Why make your own Arduino control system?
After completing my homemade telescope mount it was powered by a Meade DS motor kit. This system was extremely slow, underpowered and unreliable. It was also impossible for me to change the programming or maintain the system. I decided to make my own telescope control system from the ground up and the Arduino platform seemed the obvious choice. This project needed a wide range of inputs and outputs, so has been done using an Arduino Mega 1280 board, although a Mega 2560 would do just as well.
DC motors or Stepper motors
Microcontrollers like Arduino have a fundamental problem with stepper motors. Steppers require constant attention from the Arduino to keep going around. Especially when microstepping. This does not leave a lot of time in the Arduino for performing other tasks. Whilst one would architect this using multiple microcontrollers, such an approach seems silly when a single Arduino Mega has far more computing power that you need. Therefore I chose to use DC motors.
Why ASCOM with Arduino
Whilst the Arduino can happily handle all the tasks associated with running the motors and pointing the telescope, in a modern observatory the PC rules. A wide range of astronomy applications are needed for successful imaging. All such applications talk to telescopes using the common ASCOM interface. None of the planetarium etc software I wanted to use knows a damn thing about my Arduino system: Therefore I had to write an ASCOM driver to sit between the Arduino and the application software I needed to use. Fortunately ASCOM Drivers are well templated and easy to write. The video below shows this tool chain in action.
What is the hardware?
At the heart of the system is a pair of Maxon Motor precious metal brushed coreless DC motors with 512 cpr encoders and 30:1 reduction gearboxes. These motors are a marvel of technology and can rotate extremely slowly under Arduino control with zero magnetic cogging. When tracking the sky, the motors turn at 12rpm.
This combination gives a resolution of around 24 ticks per arc second when reading 4x via the encoder IC.This is plenty for provide tracking GOTO and tracking accuracy. However, it is a problem when slewing and the tick rate goes up to around 200kHz. Trying to use an encoder with an Arduino at high rates leads to all sorts of problems. For example, the overloaded interrupt lines will corrupt the serial data. For better to use a dedicated encoder counting IC.
Interfacing the motors to the arduino is a simple L298 dual H Bridge driver. The Encoders are interfaced to the Arduino using an encoder counting IC to cope with the very high tick rates when slewing.
The diagram below roughly outlines the high level layout of the system
Please see here for discussion on Arduino PWM
The Arduino Mega 1280 is housed in a box on the telescope. This includes the L298 unit, the encoder counter, various hall sensors for doing PEC and fuses and relays. Arduino can actually turn off the power to the telescope mount itself – handy when you detect an problem.
What does my Arduino software actually do?
The Arduino is entirely responsible for running the motors and pointing the telescope. During sidereal tracking, the arduino monitors the tick rates from the encoders and adjusts the PWM signal to the L298 to keep the telescope tracking the sky at the correct speed.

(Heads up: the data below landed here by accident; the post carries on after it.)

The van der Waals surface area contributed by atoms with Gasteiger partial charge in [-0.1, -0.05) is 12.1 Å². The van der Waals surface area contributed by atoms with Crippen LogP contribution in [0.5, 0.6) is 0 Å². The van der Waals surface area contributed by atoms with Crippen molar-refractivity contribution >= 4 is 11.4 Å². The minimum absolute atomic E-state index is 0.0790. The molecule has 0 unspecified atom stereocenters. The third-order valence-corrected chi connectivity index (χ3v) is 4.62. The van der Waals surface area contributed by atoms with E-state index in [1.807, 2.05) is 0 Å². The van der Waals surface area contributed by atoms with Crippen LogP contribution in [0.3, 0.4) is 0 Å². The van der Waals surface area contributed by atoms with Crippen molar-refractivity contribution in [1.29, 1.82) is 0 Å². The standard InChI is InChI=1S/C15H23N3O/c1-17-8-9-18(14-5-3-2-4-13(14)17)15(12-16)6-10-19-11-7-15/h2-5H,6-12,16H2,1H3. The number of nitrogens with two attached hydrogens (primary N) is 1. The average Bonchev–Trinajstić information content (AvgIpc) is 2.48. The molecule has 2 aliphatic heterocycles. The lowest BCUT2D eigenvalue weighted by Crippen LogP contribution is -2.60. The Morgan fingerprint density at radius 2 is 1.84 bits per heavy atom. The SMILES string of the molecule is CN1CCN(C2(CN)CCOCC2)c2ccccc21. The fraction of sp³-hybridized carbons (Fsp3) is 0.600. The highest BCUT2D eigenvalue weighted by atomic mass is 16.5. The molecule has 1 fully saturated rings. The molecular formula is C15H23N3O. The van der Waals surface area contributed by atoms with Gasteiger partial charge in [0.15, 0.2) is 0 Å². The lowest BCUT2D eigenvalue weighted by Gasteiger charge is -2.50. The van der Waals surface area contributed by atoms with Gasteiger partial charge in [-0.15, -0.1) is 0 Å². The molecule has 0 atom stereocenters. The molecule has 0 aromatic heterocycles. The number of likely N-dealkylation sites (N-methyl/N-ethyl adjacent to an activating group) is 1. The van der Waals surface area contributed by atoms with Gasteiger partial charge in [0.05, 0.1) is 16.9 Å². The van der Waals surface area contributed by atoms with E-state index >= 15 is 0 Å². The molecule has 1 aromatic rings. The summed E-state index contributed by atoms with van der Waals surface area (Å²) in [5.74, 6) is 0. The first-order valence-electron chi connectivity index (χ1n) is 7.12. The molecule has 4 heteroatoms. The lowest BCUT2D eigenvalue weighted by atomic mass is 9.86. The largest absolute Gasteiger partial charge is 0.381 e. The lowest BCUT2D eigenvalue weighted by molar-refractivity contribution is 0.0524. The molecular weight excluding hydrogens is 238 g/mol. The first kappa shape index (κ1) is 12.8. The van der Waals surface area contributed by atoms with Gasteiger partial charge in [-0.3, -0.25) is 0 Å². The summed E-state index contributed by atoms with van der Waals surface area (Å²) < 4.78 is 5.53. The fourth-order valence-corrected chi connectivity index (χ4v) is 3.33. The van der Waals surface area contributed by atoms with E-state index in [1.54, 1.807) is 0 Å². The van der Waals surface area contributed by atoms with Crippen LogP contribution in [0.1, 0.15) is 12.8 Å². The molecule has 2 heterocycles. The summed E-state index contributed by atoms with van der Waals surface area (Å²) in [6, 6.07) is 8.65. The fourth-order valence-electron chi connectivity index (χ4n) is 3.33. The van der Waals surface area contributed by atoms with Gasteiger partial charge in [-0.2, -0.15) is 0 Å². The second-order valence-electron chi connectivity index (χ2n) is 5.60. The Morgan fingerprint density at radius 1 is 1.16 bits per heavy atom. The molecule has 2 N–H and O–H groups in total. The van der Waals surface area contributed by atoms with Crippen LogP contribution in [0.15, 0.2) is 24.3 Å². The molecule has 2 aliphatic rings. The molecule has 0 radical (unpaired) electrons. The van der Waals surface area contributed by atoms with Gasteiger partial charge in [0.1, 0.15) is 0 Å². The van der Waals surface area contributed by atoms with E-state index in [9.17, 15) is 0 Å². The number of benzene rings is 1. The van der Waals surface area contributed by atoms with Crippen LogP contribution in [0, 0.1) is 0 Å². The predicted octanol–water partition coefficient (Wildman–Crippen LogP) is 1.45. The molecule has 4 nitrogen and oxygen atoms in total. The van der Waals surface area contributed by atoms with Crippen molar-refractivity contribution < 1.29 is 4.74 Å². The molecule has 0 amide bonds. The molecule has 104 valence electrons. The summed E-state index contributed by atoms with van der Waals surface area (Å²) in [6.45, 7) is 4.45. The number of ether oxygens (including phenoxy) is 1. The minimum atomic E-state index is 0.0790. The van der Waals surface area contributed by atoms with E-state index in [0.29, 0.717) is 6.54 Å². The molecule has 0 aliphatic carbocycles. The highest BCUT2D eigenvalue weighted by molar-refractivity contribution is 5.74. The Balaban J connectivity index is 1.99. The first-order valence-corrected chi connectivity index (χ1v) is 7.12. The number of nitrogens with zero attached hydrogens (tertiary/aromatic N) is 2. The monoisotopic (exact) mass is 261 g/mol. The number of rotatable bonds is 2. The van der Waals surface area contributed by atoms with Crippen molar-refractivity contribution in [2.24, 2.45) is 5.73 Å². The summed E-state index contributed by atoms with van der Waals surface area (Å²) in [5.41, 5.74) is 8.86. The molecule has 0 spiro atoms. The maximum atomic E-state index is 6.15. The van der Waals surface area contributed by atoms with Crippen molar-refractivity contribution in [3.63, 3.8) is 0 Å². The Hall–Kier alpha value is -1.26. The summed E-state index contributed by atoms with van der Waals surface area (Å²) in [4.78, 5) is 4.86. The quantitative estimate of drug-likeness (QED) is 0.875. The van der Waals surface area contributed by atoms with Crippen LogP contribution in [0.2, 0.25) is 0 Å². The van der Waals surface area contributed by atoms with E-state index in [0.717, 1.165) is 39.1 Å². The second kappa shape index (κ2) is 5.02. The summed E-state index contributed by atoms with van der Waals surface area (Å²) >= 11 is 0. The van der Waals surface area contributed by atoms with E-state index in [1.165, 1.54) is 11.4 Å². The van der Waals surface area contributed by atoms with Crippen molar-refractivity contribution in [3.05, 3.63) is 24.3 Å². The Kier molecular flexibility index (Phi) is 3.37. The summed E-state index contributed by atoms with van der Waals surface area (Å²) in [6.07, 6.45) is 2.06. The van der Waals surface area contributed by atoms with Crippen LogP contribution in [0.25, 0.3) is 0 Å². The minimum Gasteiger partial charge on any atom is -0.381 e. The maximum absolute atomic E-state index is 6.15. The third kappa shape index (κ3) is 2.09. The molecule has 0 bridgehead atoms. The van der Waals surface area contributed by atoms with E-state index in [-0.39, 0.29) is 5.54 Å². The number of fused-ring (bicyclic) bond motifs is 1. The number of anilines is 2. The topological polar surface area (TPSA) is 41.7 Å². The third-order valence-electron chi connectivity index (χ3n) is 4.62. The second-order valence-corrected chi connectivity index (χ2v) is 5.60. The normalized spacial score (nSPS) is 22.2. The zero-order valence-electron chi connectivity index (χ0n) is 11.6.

That is a fairly simple task. The complexities arise with GOTO. If my planetarium software wants the scope to GOTO a target, it simply tells the arduino the required RA and DEC.
At his point a bunch of stuff happens on the Arduino
- First the DS1307 real time clock module is consulted by the Arduino to get the current local time.
- Arduino then uses the known longitude of the observatory to calculate the local sidereal time.
- Knowledge of the target RA is then used to find the required Hour angle.
- The required hour angle and declination are then used to calculate the required shaft angles.
- There are around 80000 encoder ticks per degree – so we can find the required encoder tick target
- Signals are then sent to slew the motors at full speed until the required encoder tick count is reach, slowing down and stopping at the correct place
Beyond this core, a whole range of other functions are implemented in the arduino including
- Parking the telescope when finished
- Emergency shut down
- Syncing the pointing to a known star
- Periodic error correction of the transmission gears (PEC)
- Local monitoring of temperature and humidity.
- Finding a home position (using Hall sensors)
There is a whole range of safety monitor routine built into the code to detect if something has gone wrong. If a slew is taking to long, or the telescope is moving to slowly, the Arduino will shut down the power to the mount and then go into sulk mode. It won’t let the power come back on until a human has come along and cleared the error bit.
Can I download your Arduino source code?
In short, no. The code is closely matched to my telescope and has taken me months of research and development. It is not impossible that this may turn into a commercial project one day therefore I do not wish to share my entire source code.
However, I would be delighted to answer questions about the project at [email protected] and will happily share a section of the code if it helps you with your project.
However, I do give instructions on how to write it yourself here in my guide for writing Arduino telescope controllers
Source: The DIY Arduino Telescope GOTO control project